"Last year we were on version 28 [of the speech] by now; this year it’s version five or six. We have our key themes and it’s a case of sticking to our messages and repeating them in a slightly different way," one special adviser recounts, standing in front of their minister yesterday channelling The Thick of It and insisting their charge commit the prices of household groceries to memory.
"We have a zeitgeist list, rather than a tape," he reveals. "And none of us has had a chance to catch up with the last episode of Breaking Bad."
Talk of a post-conference reshuffle has now been downplayed with rumours of a quick cull to promote women before Parliament returns and the promise of a more a wide-ranging performance review and team refresh in the spring.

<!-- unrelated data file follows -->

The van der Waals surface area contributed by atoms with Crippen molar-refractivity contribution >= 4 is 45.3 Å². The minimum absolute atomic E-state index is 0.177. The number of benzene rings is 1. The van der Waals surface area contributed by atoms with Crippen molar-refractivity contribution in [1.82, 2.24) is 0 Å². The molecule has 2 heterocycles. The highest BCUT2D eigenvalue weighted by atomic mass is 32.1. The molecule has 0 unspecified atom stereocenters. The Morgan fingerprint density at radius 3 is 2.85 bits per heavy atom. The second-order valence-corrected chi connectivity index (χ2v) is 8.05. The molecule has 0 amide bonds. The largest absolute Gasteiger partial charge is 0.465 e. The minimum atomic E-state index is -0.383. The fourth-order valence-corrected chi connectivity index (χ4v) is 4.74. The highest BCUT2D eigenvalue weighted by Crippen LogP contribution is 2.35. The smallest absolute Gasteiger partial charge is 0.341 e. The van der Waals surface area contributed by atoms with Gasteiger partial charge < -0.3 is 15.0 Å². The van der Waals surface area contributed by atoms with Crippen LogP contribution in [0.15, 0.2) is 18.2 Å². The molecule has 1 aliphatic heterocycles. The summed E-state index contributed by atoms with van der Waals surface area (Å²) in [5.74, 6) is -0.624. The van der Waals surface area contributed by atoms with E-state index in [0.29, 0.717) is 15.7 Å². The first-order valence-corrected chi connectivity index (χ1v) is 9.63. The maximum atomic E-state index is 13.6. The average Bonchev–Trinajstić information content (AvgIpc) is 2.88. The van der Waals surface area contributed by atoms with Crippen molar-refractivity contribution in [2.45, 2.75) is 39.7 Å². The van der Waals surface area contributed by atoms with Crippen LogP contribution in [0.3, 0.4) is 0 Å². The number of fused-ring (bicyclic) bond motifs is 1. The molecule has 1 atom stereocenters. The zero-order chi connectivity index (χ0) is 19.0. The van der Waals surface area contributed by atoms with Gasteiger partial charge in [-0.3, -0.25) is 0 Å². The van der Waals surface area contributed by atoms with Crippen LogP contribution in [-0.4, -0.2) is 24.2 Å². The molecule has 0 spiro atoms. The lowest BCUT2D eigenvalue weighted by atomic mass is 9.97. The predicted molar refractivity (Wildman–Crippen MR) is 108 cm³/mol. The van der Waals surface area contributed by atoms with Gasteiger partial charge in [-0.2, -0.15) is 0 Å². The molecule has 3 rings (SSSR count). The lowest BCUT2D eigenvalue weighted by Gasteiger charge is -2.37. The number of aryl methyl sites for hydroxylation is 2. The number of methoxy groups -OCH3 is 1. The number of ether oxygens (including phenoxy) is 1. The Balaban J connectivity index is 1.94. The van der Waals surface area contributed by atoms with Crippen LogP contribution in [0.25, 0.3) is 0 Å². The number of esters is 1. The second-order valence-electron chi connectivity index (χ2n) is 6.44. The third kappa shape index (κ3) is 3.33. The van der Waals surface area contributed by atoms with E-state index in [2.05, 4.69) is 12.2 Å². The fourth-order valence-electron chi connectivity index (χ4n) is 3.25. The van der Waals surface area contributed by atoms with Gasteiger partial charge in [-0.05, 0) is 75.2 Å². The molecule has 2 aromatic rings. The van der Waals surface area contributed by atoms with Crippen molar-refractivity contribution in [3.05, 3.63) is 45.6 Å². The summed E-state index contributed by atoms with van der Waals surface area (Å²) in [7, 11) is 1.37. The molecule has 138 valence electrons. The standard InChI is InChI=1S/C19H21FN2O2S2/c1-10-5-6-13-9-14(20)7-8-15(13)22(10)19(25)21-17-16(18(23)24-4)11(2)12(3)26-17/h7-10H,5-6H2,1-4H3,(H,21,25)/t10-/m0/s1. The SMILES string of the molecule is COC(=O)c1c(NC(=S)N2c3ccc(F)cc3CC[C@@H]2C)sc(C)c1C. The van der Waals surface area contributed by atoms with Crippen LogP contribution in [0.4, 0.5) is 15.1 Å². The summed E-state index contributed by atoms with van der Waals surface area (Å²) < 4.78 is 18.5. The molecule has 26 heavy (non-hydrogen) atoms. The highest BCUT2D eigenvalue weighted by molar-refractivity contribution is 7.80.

It’s enough to keep those MPs keen and affluent enough to attend conference on the same page, while the whips team has been silently policing the fringe, attending and observing events with the potential to be troublesome.
Michael Gove has every right to be irritated that yesterday’s announcements on Pupil Premium Plus and family-friendly tenancies were lost by a media obsessed with the Mayor of London’s possible return to the House of Commons in 2015 and ongoing analysis of Ralph Miliband’s patriotism.
Spare a thought for Maria Miller, however. One of four Cabinet ministers scheduled to speak in the smaller Exchange Auditorium rather than the main conference hall (the others are Theresa Villiers, Owen Patterson and David Jones), she earnestly addressed a near empty room while nearly 2,000 queued to see Boris perform.
Meanwhile International Development Secretary Justine Greening bailed early last night to watch Fleetwood Mac in concert at the Manchester Arena. Don’t stop thinking about tomorrow.
Sarah Richardson is a director of public affairs at Edelman.